The first type of 529 plan is known as a 529 investment savings account, which allows the account holder to invest money in mutual or exchange-traded funds. These plans obviously carry the same risks and returns associated with other investment accounts that are stock- or bond-based.

The second type of 529 plan is what is commonly known as a pre-paid tuition plan. These pre-paid tuition plans are exactly what they sound like. They give parents the ability to lock in the cost of tuition for their children at today’s rates, allowing them to avoid ever-increasing higher education costs.

The next section of this article will break down each of these 529 plan options.

529 Investment Savings Accounts

A 529 investment savings account will allow you to put away after-tax financial contributions, which will continue to grow tax-free. These accounts are quite similar to Roth IRAs but offer much higher contribution limits. Proceeds from these accounts may be utilized for qualified expenses related to your child’s secondary education, like college tuition, books, and payments for room and board. These proceeds will not cover general living expenses associated with college, such as purchasing a vehicle, for example. Any nonqualified expenditures from the 529 investment savings account will ultimately have tax consequences and will also accrue a penalty of 10%.

While some investment brokers might try and convince you to invest in a 529 plan from a certain state, always check your home state’s 529 program first. Proceeds from these savings accounts may be used for any qualified educational expenses at any college, not just colleges within your home state. Often, state residents get tax breaks and/or matching funds as an incentive for buying into the state’s 529 plan.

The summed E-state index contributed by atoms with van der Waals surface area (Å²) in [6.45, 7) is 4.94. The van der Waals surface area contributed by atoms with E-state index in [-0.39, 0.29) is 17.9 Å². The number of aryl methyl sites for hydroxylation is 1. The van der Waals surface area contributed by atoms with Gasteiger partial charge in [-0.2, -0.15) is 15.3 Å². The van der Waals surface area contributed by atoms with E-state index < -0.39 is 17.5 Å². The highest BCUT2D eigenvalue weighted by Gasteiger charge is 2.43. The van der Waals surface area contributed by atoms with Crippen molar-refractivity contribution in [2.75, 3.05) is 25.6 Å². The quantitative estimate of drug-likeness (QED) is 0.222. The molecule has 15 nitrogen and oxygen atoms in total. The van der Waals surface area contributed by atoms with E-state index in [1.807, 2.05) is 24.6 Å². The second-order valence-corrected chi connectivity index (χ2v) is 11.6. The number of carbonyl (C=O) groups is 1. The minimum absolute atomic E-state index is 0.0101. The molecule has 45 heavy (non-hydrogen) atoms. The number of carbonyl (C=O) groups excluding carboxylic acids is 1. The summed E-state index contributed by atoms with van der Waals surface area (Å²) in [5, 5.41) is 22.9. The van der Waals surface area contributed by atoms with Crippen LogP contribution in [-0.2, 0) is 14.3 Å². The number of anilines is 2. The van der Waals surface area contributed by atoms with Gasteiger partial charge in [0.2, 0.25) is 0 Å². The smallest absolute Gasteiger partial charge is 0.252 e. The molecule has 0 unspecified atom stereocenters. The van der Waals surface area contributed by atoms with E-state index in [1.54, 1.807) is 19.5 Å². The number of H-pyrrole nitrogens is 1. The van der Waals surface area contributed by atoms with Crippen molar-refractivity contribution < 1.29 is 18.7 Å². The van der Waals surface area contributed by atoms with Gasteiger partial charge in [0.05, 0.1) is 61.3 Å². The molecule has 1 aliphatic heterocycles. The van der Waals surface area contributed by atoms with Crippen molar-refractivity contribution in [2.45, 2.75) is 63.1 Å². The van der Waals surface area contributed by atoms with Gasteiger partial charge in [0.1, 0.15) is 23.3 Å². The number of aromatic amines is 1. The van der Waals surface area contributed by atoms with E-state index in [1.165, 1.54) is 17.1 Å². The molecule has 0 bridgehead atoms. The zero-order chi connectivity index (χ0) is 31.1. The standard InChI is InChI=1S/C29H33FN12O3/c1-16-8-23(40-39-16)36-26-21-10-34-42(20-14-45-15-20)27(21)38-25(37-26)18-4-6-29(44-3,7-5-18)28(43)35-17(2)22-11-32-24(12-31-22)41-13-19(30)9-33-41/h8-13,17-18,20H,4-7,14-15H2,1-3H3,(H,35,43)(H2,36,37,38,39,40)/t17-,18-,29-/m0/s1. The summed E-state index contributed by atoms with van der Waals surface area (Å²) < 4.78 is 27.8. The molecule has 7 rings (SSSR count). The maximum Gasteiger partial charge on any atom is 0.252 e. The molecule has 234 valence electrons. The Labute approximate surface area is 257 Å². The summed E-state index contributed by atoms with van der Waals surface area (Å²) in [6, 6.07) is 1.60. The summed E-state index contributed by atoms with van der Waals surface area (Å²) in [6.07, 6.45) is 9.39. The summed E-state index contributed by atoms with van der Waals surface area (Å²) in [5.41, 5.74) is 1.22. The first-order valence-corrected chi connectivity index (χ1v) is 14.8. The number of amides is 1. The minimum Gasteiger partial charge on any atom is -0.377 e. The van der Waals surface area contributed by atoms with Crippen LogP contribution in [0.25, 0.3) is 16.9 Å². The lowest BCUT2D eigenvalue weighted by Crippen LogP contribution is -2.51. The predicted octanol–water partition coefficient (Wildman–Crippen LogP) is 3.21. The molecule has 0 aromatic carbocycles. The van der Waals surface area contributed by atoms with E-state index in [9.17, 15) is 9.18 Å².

Also, keep in mind that you will likely have to pay higher fees when you purchase your plan through an investment broker, though you will, of course, benefit from the broker’s investment guidance. While that is certainly valuable, it is not necessary to use an investment broker to open a 529 savings account. Often, a 529 plan purchased directly from the state will have lower fees. The state’s website will often allow you to choose a pre-determined investment plan based on your child’s age, which adjusts over time, maximizing your savings and managing your risk.

Click here to watch a great video we created about 529 investment savings plans.

529 Pre-Paid Tuition Options

The average college tuition increases at an average rate of five percent annually. With a 529 pre-paid tuition plan, you can actually lock in your child’s tuition costs at a much lower rate. This is basically achieved by paying all or some of your child’s tuition costs in advance to attend a particular school or, in certain cases, a number of schools that are participating in the plan, helping you to avoid the negative effects of future rate increases.

Increasingly, restrictions are being placed on existing pre-paid tuition plans as concerns continue to grow over their future viability. Unfortunately, colleges and universities have realized that this is such a great deal for students, but not so much for them, that many have terminated pre-paid tuition plans. While others have closed the programs to new students.

Pros of 529 Savings Options
  • A 529 savings plan offers high contribution rates, typically without age restrictions or income limits. Contribution limits often vary from state to state but usually allow up to as much as $300,000 in total lifetime contributions.
  • A 529 savings plan offers beneficiary flexibility. Plans may be initially designated for your child but can later be changed to benefit another family member’s college expenses, including your own, should the child not need the money.
  • A 529 savings plan offers tax-free growth.
  • A 529 savings plan is a parental asset as long as you are the 529 account holder, which means it may have little to no impact on any financial aid the child might be eligible for in the future (make sure to review the financial aid application).
  • Some 529 accounts can be used to pay for primary education at private schools as well as college.